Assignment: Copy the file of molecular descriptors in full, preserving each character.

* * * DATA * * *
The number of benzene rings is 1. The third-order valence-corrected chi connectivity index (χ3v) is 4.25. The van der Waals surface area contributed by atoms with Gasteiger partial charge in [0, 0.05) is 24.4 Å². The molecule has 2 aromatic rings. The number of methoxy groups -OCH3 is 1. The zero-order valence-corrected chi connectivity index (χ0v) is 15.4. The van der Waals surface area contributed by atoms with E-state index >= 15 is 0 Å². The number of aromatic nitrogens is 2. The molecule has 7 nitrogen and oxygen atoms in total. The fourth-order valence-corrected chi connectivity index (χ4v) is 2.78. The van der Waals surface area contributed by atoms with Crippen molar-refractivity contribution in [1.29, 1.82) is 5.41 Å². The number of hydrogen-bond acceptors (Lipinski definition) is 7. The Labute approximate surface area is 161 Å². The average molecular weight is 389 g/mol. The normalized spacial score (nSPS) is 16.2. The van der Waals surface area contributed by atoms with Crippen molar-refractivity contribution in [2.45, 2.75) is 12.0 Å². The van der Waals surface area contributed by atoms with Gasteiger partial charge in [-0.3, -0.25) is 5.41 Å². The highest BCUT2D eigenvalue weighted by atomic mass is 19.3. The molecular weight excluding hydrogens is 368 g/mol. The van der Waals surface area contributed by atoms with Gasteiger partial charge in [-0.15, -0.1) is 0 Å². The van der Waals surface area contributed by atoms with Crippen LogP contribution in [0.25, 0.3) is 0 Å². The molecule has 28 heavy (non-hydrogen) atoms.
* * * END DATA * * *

The number of benzene rings is 1. The third-order valence-corrected chi connectivity index (χ3v) is 4.25. The van der Waals surface area contributed by atoms with Gasteiger partial charge in [0, 0.05) is 24.4 Å². The molecule has 2 aromatic rings. The number of methoxy groups -OCH3 is 1. The zero-order valence-corrected chi connectivity index (χ0v) is 15.4. The van der Waals surface area contributed by atoms with E-state index >= 15 is 0 Å². The number of aromatic nitrogens is 2. The molecule has 7 nitrogen and oxygen atoms in total. The fourth-order valence-corrected chi connectivity index (χ4v) is 2.78. The van der Waals surface area contributed by atoms with Crippen molar-refractivity contribution in [1.29, 1.82) is 5.41 Å². The number of hydrogen-bond acceptors (Lipinski definition) is 7. The Labute approximate surface area is 161 Å². The average molecular weight is 389 g/mol. The normalized spacial score (nSPS) is 16.2. The van der Waals surface area contributed by atoms with Crippen molar-refractivity contribution in [2.45, 2.75) is 12.0 Å². The van der Waals surface area contributed by atoms with Gasteiger partial charge in [-0.3, -0.25) is 5.41 Å². The highest BCUT2D eigenvalue weighted by atomic mass is 19.3. The molecular weight excluding hydrogens is 368 g/mol. The van der Waals surface area contributed by atoms with Gasteiger partial charge in [-0.15, -0.1) is 0 Å². The van der Waals surface area contributed by atoms with Crippen LogP contribution in [0.25, 0.3) is 0 Å². The molecule has 28 heavy (non-hydrogen) atoms.